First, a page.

Commissioner Gary Bettman will hold a news conference at approximately 9 p.m. ET in Glendale, Ariz, where he's expected to announce a tentative deal by the NHL to sell the Phoenix Coyotes to former San Jose Sharks CEO Greg Jamison.

Jamison still must complete negotiations on a lease with the city of Glendale, always the nagging issue in the league's attempts to sell the team, which the NHL purchased out of bankruptcy. The sale also would have to be approved by the league's board of governors.

The anticipated announcement of the tentative agreement first was reported by the Phoenix Business Journal.

"Doesn’t this mean he takes over the team right away? Not likely," CBCSports.ca’s Tim Wharnsby said during the daily Hockey Night Online show on Monday.

"The timing to me is very strange but I think there’s some ulterior motives that they [the NHL] just want to push this ownership story to the side and let the Coyotes try to succeed on the ice, and see how far they can go this year. And they don't want it hanging over their heads. I think right now they can announce the tentative deal and then they can always back track later and say 'the financing fell through' [if it doesn't work out]. We’ll all know that the money situation in Phoenix has not been great."

Monday night would provide a dramatic backdrop to such an announcement, with a packed house on hand to watch the upstart Coyotes try to close out their Western Conference semifinal series with the Predators. Phoenix leads the series 3-1.

Behind general manager Don Maloney and coach Dave Tippett, the team has managed to make the playoffs each of the three seasons it has been owned by the NHL. But this season marked the first time the franchise advanced past the first round of the playoffs since 1987, nine years before it moved from Winnipeg to Arizona.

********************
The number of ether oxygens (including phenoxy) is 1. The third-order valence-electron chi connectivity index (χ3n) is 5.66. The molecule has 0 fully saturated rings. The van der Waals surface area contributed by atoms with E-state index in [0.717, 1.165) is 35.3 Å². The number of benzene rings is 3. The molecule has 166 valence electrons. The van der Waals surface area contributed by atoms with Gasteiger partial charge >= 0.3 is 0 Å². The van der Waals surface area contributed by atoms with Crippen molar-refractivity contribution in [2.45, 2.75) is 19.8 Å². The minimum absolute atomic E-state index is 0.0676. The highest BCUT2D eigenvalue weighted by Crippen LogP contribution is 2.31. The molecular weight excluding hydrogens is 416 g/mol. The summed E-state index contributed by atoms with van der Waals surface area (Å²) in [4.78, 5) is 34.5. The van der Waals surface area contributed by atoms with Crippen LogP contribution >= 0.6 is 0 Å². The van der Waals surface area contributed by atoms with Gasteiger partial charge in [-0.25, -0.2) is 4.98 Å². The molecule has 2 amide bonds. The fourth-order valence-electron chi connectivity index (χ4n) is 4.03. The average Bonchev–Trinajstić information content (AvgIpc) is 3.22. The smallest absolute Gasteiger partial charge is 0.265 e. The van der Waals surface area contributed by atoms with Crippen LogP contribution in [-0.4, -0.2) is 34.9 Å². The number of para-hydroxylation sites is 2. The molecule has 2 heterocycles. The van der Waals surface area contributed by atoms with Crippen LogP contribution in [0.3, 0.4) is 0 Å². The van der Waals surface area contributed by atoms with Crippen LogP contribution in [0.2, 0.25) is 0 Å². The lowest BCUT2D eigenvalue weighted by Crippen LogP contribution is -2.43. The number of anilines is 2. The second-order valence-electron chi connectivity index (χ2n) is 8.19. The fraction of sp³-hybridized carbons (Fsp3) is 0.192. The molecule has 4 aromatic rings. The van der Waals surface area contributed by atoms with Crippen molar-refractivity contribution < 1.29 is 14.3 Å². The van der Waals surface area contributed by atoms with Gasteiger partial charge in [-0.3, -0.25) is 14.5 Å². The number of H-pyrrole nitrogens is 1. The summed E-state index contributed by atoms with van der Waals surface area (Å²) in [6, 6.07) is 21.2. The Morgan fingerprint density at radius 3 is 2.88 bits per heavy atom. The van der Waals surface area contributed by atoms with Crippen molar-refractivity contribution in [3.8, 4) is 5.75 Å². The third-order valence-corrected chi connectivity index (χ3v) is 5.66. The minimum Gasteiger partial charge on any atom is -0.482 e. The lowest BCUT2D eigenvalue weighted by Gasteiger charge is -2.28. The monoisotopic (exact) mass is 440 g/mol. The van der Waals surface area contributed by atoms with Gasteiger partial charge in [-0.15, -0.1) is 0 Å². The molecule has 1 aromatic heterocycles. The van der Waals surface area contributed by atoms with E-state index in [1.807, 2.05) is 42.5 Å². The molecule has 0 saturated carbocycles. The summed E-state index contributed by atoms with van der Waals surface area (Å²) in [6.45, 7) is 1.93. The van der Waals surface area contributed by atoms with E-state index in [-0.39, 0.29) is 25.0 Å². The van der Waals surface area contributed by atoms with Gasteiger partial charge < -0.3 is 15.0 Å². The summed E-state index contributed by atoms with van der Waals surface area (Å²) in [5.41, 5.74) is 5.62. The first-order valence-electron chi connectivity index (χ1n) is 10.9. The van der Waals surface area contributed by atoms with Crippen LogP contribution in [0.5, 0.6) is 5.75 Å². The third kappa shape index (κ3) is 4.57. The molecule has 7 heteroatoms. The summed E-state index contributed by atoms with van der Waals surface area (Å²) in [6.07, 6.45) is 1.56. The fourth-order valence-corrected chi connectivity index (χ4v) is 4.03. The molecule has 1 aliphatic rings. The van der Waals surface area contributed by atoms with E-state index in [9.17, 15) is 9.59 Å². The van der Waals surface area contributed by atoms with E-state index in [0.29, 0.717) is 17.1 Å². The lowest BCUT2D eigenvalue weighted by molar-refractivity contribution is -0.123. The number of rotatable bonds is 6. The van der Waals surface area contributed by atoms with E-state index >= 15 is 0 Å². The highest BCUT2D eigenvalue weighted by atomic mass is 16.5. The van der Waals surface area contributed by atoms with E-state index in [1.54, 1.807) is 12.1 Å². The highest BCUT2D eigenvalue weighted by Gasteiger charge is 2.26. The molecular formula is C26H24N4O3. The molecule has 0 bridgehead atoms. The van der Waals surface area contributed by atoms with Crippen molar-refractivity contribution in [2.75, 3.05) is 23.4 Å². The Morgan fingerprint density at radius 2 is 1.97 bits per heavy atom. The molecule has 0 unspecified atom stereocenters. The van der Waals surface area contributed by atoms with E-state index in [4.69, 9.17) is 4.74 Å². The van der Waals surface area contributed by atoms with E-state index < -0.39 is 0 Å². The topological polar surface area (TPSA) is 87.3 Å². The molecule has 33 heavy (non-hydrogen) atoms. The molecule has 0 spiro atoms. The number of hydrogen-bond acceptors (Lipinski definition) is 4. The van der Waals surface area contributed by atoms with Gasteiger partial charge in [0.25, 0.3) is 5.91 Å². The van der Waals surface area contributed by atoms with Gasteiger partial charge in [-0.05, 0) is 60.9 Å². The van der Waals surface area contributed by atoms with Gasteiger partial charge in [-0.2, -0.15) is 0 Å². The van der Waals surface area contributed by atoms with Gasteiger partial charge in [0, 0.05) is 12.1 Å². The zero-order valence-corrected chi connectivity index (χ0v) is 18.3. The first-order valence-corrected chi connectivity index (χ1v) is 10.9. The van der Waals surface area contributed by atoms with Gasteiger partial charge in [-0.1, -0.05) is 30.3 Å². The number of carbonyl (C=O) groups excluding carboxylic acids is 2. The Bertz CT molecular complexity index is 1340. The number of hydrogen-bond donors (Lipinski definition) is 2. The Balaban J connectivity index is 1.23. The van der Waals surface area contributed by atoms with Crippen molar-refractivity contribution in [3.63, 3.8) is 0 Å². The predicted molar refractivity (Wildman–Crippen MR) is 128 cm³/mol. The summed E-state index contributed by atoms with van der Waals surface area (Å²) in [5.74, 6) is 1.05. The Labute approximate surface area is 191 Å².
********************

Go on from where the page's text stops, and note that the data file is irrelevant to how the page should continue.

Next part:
Jamison has been in talks for some time on a new lease for the use of Jobing.com Arena, and terms of that lease could still run afoul of a conservative watchdog group, the Goldwater Institute, that stymied a previous attempt to sell the franchise a year ago. The city would pay an annual fee to the Coyotes for operation of the arena, a figure that the Goldwater group could see as a thinly disguised subsidy and a violation of the Arizona Constitution.

"They expect to be a fly in the ointment this time around, also," said Wharnsby. "I’m sure they’re going to request certain documents once this deal gets closer to being done. They don’t want the taxpayers to have to pay any further money. Already, city council has voted by a slim margin of 4-3 that 17 million US will be earmarked to the Jamison group to manage [the arena]. Is that a good investement? There are different studies commissioned by Glendale — that’s an area that’s really been hit hard by the recession."

Any new lease would have to go before the Glendale city council.

The Coyotes have not made money since they moved to Arizona.

Then-owner Jerry Moyes took the team into bankruptcy three years ago with the intention of selling it to Canadian businessman Jim Balsillie, who wanted to move the franchise to Hamilton, Ont. The league vehemently opposed the plan and, after two prospective buyers pulled out, the NHL was the lone bidder to purchase the team out of bankruptcy.

The league has long said it wanted to find a buyer to keep the team in Glendale and the city committed $25 million each of the past two seasons to help cover operating losses. If recent attempts to find a buyer were to fall through, the NHL would be clear to finally determine whether to move the franchise elsewhere.

"I’m sure the league thinks it is a good deal but there has to be a lot of skepticism right now just because we’ve been down this road before," said Wharnsby.

With files from Tim Wharnsby